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U.S. PUTS RESTRICTIONS ON TROOPS IN OKINAWA

The U.S. military imposed tight restrictions on all personnel in Okinawa today, limiting troops to bases, places of work or off-base housing amid a furor over the arrest of a Marine on suspicion of rape.

The restrictions, which tighten a midnight curfew for enlisted military on the southern Japanese island, is indefinite, the U.S. Forces Japan said in a statement.

The arrest last week of Staff Sgt. Tyrone Luther Hadnott, 38, after a 14-year-old girl accused him of raping her has sparked outrage in Japan, which hosts about 50,000 U.S. troops under a security treaty.

Hadnott admitted forcing the girl down and kissing her but said he did not rape her, police said.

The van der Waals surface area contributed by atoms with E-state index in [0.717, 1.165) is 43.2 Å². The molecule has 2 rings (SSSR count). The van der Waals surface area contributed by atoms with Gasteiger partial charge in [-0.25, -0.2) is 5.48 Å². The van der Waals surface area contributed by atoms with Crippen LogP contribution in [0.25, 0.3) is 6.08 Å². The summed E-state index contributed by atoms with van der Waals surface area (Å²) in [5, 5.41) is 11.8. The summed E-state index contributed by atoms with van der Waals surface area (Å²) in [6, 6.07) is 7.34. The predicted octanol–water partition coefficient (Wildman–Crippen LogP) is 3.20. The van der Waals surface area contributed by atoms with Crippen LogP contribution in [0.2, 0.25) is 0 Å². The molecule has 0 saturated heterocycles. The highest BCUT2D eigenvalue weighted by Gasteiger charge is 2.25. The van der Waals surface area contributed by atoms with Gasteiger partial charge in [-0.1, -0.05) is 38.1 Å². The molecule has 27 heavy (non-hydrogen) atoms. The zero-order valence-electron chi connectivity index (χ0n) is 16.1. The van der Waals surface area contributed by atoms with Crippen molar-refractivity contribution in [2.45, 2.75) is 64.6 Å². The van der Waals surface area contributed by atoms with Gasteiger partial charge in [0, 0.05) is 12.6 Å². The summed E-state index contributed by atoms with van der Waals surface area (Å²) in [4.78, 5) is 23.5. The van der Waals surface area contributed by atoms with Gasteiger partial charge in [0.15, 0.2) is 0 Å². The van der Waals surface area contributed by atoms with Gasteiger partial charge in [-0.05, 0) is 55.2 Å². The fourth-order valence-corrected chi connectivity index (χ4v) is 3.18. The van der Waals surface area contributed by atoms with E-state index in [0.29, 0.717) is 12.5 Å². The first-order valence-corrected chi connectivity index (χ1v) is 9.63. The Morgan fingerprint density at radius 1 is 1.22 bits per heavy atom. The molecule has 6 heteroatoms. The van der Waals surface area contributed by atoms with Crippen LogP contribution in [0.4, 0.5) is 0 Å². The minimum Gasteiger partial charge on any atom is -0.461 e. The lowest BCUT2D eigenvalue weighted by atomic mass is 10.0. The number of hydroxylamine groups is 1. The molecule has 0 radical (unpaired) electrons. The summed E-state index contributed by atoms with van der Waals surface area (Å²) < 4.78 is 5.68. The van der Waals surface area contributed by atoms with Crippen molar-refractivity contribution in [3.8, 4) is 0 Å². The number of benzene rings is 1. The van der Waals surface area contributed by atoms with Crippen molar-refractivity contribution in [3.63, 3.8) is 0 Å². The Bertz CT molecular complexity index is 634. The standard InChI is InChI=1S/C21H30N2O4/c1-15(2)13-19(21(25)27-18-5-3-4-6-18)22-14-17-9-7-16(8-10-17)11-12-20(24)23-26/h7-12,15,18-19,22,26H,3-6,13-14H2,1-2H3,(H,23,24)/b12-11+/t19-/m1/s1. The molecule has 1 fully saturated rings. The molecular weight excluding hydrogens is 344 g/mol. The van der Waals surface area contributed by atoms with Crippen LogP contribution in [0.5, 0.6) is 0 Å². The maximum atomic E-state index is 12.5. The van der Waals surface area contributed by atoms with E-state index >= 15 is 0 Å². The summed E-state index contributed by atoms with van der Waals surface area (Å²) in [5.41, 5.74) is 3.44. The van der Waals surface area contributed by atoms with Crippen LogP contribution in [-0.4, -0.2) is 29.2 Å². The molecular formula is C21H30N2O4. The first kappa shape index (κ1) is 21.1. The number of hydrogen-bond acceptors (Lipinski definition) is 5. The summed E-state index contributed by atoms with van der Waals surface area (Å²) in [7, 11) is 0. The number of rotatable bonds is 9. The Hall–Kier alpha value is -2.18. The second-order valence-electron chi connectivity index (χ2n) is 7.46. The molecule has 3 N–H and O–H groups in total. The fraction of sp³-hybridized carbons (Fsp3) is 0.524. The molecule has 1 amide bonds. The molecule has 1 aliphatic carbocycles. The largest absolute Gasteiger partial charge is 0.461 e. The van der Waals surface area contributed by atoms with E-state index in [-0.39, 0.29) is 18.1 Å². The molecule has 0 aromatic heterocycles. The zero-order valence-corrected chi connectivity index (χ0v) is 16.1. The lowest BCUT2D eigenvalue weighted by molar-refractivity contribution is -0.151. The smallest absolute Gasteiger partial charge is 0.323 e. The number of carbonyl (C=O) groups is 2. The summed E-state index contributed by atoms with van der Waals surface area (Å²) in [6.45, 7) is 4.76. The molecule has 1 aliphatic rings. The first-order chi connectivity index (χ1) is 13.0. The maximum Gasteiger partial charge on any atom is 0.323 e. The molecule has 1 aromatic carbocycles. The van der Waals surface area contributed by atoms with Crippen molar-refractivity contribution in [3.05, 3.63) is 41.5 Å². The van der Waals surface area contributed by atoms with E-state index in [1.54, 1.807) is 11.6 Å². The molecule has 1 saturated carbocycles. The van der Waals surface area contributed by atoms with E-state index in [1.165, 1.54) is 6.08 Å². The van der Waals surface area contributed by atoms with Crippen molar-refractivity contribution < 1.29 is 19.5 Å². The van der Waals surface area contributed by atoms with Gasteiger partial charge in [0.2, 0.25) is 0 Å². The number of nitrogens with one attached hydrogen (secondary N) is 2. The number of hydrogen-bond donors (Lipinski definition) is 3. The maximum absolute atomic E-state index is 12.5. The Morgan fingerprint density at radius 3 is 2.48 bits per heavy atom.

The tensions have been compounded by allegations of less serious crimes by U.S. troops. Japanese leaders have accused the U.S. military of lax discipline.

The case has prompted comparisons with the 1995 rape of a 12-year-old Okinawan girl by three U.S. servicemen. The attack triggered massive protests against the U.S. military, and the three were sentenced to prison.

The Japanese government lauded today's decision. "The government welcomes the decision by the U.S. military to take strict measures," the Foreign Ministry said.

U.S. Ambassador Thomas Schieffer traveled to Okinawa last week to express his sadness over the alleged rape.

The new restrictions ban military personnel from leaving their bases except for official business, work, worship or travel to and from off-base housing.

"This period of reflection will allow commanders and all service members an opportunity to further review procedures and orders that govern the discipline and conduct of all U.S. service members serving in Okinawa," the military statement said.

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